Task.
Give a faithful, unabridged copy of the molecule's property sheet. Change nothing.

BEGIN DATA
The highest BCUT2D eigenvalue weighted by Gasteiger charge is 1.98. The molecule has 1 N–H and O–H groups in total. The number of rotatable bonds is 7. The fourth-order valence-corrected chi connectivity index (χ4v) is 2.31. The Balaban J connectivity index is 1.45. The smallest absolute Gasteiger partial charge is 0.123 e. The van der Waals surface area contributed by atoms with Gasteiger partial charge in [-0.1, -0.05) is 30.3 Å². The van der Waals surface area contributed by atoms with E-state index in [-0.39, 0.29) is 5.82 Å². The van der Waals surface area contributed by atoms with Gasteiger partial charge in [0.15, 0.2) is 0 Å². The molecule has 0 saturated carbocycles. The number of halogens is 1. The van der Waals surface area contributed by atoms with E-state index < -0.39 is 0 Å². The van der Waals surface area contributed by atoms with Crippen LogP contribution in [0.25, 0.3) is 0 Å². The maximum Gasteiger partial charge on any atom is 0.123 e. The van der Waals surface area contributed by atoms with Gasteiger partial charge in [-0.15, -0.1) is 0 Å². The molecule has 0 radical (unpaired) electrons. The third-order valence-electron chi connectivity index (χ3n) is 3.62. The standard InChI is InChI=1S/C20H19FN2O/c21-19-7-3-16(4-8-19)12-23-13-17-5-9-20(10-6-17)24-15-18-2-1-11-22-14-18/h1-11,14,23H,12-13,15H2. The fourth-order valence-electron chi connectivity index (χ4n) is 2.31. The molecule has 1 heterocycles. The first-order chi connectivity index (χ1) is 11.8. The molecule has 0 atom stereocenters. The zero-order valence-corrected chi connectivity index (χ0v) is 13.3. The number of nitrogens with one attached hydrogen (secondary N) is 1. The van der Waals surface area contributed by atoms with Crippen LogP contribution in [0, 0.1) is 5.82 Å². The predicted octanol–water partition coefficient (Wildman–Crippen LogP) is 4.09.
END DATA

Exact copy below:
The highest BCUT2D eigenvalue weighted by Gasteiger charge is 1.98. The molecule has 1 N–H and O–H groups in total. The number of rotatable bonds is 7. The fourth-order valence-corrected chi connectivity index (χ4v) is 2.31. The Balaban J connectivity index is 1.45. The smallest absolute Gasteiger partial charge is 0.123 e. The van der Waals surface area contributed by atoms with Gasteiger partial charge in [-0.1, -0.05) is 30.3 Å². The van der Waals surface area contributed by atoms with E-state index in [-0.39, 0.29) is 5.82 Å². The van der Waals surface area contributed by atoms with Gasteiger partial charge in [0.15, 0.2) is 0 Å². The molecule has 0 saturated carbocycles. The number of halogens is 1. The van der Waals surface area contributed by atoms with E-state index < -0.39 is 0 Å². The van der Waals surface area contributed by atoms with Crippen LogP contribution in [0.25, 0.3) is 0 Å². The maximum Gasteiger partial charge on any atom is 0.123 e. The van der Waals surface area contributed by atoms with Gasteiger partial charge in [-0.15, -0.1) is 0 Å². The molecule has 0 radical (unpaired) electrons. The third-order valence-electron chi connectivity index (χ3n) is 3.62. The standard InChI is InChI=1S/C20H19FN2O/c21-19-7-3-16(4-8-19)12-23-13-17-5-9-20(10-6-17)24-15-18-2-1-11-22-14-18/h1-11,14,23H,12-13,15H2. The fourth-order valence-electron chi connectivity index (χ4n) is 2.31. The molecule has 1 heterocycles. The first-order chi connectivity index (χ1) is 11.8. The molecule has 0 atom stereocenters. The zero-order valence-corrected chi connectivity index (χ0v) is 13.3. The number of nitrogens with one attached hydrogen (secondary N) is 1. The van der Waals surface area contributed by atoms with Crippen LogP contribution in [0, 0.1) is 5.82 Å². The predicted octanol–water partition coefficient (Wildman–Crippen LogP) is 4.09.